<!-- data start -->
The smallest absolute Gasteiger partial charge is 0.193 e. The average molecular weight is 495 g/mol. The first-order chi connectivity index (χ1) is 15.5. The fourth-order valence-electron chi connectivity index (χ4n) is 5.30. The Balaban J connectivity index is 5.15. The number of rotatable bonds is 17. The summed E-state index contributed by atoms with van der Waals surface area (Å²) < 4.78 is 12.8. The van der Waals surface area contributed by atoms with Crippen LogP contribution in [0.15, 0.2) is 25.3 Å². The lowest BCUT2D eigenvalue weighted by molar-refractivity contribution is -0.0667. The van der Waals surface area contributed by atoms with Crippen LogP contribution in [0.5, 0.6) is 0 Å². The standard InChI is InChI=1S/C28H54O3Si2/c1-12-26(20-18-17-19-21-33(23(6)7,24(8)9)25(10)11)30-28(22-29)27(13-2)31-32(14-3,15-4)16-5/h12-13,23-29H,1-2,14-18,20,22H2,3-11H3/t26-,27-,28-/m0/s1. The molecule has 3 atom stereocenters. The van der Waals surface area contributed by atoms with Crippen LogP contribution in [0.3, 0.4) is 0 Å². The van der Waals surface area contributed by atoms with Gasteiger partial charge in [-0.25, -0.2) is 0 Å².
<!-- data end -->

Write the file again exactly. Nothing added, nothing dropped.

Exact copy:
The smallest absolute Gasteiger partial charge is 0.193 e. The average molecular weight is 495 g/mol. The first-order chi connectivity index (χ1) is 15.5. The fourth-order valence-electron chi connectivity index (χ4n) is 5.30. The Balaban J connectivity index is 5.15. The number of rotatable bonds is 17. The summed E-state index contributed by atoms with van der Waals surface area (Å²) < 4.78 is 12.8. The van der Waals surface area contributed by atoms with Crippen LogP contribution in [0.15, 0.2) is 25.3 Å². The lowest BCUT2D eigenvalue weighted by molar-refractivity contribution is -0.0667. The van der Waals surface area contributed by atoms with Crippen LogP contribution in [0.5, 0.6) is 0 Å². The standard InChI is InChI=1S/C28H54O3Si2/c1-12-26(20-18-17-19-21-33(23(6)7,24(8)9)25(10)11)30-28(22-29)27(13-2)31-32(14-3,15-4)16-5/h12-13,23-29H,1-2,14-18,20,22H2,3-11H3/t26-,27-,28-/m0/s1. The molecule has 3 atom stereocenters. The van der Waals surface area contributed by atoms with Crippen LogP contribution in [0.3, 0.4) is 0 Å². The van der Waals surface area contributed by atoms with Gasteiger partial charge in [-0.25, -0.2) is 0 Å².